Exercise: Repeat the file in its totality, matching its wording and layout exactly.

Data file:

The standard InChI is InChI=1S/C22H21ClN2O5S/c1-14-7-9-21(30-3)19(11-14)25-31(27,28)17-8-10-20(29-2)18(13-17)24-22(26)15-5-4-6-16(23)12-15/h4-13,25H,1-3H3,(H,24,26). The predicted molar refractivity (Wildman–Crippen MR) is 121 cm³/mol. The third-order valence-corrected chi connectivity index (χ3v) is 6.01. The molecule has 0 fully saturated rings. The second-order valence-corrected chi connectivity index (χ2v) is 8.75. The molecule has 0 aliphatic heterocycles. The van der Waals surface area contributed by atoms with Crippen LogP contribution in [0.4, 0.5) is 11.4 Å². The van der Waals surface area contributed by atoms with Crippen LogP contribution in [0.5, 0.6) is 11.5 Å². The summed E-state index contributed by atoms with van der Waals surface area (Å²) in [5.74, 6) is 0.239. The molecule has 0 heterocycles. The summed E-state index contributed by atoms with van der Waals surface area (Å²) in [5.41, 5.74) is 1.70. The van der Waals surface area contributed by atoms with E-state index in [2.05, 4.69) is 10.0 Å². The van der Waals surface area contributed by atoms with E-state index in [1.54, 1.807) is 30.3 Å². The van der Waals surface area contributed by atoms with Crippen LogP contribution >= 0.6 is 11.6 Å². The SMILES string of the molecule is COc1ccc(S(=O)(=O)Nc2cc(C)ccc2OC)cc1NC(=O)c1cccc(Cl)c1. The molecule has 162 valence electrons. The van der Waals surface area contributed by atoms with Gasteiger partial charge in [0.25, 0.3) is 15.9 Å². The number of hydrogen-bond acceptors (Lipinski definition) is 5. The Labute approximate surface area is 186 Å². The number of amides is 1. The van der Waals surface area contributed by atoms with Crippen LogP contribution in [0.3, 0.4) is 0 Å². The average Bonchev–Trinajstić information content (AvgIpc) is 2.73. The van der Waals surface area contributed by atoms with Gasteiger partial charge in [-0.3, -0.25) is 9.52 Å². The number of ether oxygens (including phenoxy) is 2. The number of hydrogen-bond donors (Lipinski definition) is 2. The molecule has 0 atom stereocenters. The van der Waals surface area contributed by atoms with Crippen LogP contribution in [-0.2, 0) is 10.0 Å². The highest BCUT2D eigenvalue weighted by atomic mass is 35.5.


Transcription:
The standard InChI is InChI=1S/C22H21ClN2O5S/c1-14-7-9-21(30-3)19(11-14)25-31(27,28)17-8-10-20(29-2)18(13-17)24-22(26)15-5-4-6-16(23)12-15/h4-13,25H,1-3H3,(H,24,26). The predicted molar refractivity (Wildman–Crippen MR) is 121 cm³/mol. The third-order valence-corrected chi connectivity index (χ3v) is 6.01. The molecule has 0 fully saturated rings. The second-order valence-corrected chi connectivity index (χ2v) is 8.75. The molecule has 0 aliphatic heterocycles. The van der Waals surface area contributed by atoms with Crippen LogP contribution in [0.4, 0.5) is 11.4 Å². The van der Waals surface area contributed by atoms with Crippen LogP contribution in [0.5, 0.6) is 11.5 Å². The summed E-state index contributed by atoms with van der Waals surface area (Å²) in [5.74, 6) is 0.239. The molecule has 0 heterocycles. The summed E-state index contributed by atoms with van der Waals surface area (Å²) in [5.41, 5.74) is 1.70. The van der Waals surface area contributed by atoms with E-state index in [2.05, 4.69) is 10.0 Å². The van der Waals surface area contributed by atoms with E-state index in [1.54, 1.807) is 30.3 Å². The van der Waals surface area contributed by atoms with Crippen LogP contribution >= 0.6 is 11.6 Å². The SMILES string of the molecule is COc1ccc(S(=O)(=O)Nc2cc(C)ccc2OC)cc1NC(=O)c1cccc(Cl)c1. The molecule has 162 valence electrons. The van der Waals surface area contributed by atoms with Gasteiger partial charge in [0.25, 0.3) is 15.9 Å². The number of hydrogen-bond acceptors (Lipinski definition) is 5. The Labute approximate surface area is 186 Å². The number of amides is 1. The van der Waals surface area contributed by atoms with Crippen LogP contribution in [0.3, 0.4) is 0 Å². The average Bonchev–Trinajstić information content (AvgIpc) is 2.73. The van der Waals surface area contributed by atoms with Gasteiger partial charge in [-0.3, -0.25) is 9.52 Å². The number of ether oxygens (including phenoxy) is 2. The number of hydrogen-bond donors (Lipinski definition) is 2. The molecule has 0 atom stereocenters. The van der Waals surface area contributed by atoms with Crippen LogP contribution in [-0.2, 0) is 10.0 Å². The highest BCUT2D eigenvalue weighted by atomic mass is 35.5.